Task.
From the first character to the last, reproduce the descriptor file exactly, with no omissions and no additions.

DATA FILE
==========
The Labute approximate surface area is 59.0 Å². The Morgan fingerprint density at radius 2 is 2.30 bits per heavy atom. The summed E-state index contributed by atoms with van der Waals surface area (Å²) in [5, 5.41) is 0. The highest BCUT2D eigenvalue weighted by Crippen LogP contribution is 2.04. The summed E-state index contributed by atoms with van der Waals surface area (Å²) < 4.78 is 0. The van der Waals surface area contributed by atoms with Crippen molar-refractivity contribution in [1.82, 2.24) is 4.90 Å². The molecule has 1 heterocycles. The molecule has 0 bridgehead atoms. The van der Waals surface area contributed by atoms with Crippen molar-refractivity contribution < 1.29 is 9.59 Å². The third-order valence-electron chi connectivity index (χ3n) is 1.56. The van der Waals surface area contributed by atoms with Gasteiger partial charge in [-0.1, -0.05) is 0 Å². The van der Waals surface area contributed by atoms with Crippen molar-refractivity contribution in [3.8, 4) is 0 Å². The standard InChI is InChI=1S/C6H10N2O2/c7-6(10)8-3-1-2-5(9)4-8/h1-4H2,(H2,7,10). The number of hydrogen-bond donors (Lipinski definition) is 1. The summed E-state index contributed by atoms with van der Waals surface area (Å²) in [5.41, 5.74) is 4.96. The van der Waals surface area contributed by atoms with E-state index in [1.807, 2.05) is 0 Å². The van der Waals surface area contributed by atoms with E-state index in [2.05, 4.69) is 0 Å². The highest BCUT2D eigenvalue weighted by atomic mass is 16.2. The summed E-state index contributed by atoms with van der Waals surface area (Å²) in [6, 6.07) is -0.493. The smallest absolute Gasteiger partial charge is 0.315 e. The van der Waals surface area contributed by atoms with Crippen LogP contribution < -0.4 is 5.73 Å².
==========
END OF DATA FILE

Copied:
The Labute approximate surface area is 59.0 Å². The Morgan fingerprint density at radius 2 is 2.30 bits per heavy atom. The summed E-state index contributed by atoms with van der Waals surface area (Å²) in [5, 5.41) is 0. The highest BCUT2D eigenvalue weighted by Crippen LogP contribution is 2.04. The summed E-state index contributed by atoms with van der Waals surface area (Å²) < 4.78 is 0. The van der Waals surface area contributed by atoms with Crippen molar-refractivity contribution in [1.82, 2.24) is 4.90 Å². The molecule has 1 heterocycles. The molecule has 0 bridgehead atoms. The van der Waals surface area contributed by atoms with Crippen molar-refractivity contribution < 1.29 is 9.59 Å². The third-order valence-electron chi connectivity index (χ3n) is 1.56. The van der Waals surface area contributed by atoms with Gasteiger partial charge in [-0.1, -0.05) is 0 Å². The van der Waals surface area contributed by atoms with Crippen molar-refractivity contribution in [3.8, 4) is 0 Å². The standard InChI is InChI=1S/C6H10N2O2/c7-6(10)8-3-1-2-5(9)4-8/h1-4H2,(H2,7,10). The number of hydrogen-bond donors (Lipinski definition) is 1. The summed E-state index contributed by atoms with van der Waals surface area (Å²) in [5.41, 5.74) is 4.96. The van der Waals surface area contributed by atoms with E-state index in [1.807, 2.05) is 0 Å². The van der Waals surface area contributed by atoms with E-state index in [2.05, 4.69) is 0 Å². The highest BCUT2D eigenvalue weighted by atomic mass is 16.2. The summed E-state index contributed by atoms with van der Waals surface area (Å²) in [6, 6.07) is -0.493. The smallest absolute Gasteiger partial charge is 0.315 e. The van der Waals surface area contributed by atoms with Crippen LogP contribution < -0.4 is 5.73 Å².